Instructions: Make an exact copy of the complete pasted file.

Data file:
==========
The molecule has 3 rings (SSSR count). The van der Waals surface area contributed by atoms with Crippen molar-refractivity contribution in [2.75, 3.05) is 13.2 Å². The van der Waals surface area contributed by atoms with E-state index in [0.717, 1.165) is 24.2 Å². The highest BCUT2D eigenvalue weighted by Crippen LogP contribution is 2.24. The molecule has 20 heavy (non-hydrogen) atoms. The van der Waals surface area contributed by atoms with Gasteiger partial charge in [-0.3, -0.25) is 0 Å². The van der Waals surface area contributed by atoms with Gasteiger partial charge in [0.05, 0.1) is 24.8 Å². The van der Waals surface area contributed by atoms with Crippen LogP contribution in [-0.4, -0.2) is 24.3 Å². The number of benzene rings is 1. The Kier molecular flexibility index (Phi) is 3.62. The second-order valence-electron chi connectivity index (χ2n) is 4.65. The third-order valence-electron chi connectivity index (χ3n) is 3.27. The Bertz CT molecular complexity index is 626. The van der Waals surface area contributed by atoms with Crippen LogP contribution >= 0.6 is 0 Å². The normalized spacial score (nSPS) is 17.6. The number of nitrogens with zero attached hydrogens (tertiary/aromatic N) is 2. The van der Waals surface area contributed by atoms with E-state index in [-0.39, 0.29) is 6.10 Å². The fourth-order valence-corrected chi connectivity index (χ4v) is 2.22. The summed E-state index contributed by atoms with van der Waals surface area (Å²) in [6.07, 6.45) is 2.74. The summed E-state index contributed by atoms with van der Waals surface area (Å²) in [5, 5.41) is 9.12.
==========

The molecule has 3 rings (SSSR count). The van der Waals surface area contributed by atoms with Crippen molar-refractivity contribution in [2.75, 3.05) is 13.2 Å². The van der Waals surface area contributed by atoms with E-state index in [0.717, 1.165) is 24.2 Å². The highest BCUT2D eigenvalue weighted by Crippen LogP contribution is 2.24. The molecule has 20 heavy (non-hydrogen) atoms. The van der Waals surface area contributed by atoms with Gasteiger partial charge in [-0.3, -0.25) is 0 Å². The van der Waals surface area contributed by atoms with Gasteiger partial charge in [0.05, 0.1) is 24.8 Å². The van der Waals surface area contributed by atoms with Crippen LogP contribution in [-0.4, -0.2) is 24.3 Å². The number of benzene rings is 1. The Kier molecular flexibility index (Phi) is 3.62. The second-order valence-electron chi connectivity index (χ2n) is 4.65. The third-order valence-electron chi connectivity index (χ3n) is 3.27. The Bertz CT molecular complexity index is 626. The van der Waals surface area contributed by atoms with Crippen LogP contribution >= 0.6 is 0 Å². The normalized spacial score (nSPS) is 17.6. The number of nitrogens with zero attached hydrogens (tertiary/aromatic N) is 2. The van der Waals surface area contributed by atoms with E-state index in [-0.39, 0.29) is 6.10 Å². The fourth-order valence-corrected chi connectivity index (χ4v) is 2.22. The summed E-state index contributed by atoms with van der Waals surface area (Å²) in [6.07, 6.45) is 2.74. The summed E-state index contributed by atoms with van der Waals surface area (Å²) in [5, 5.41) is 9.12.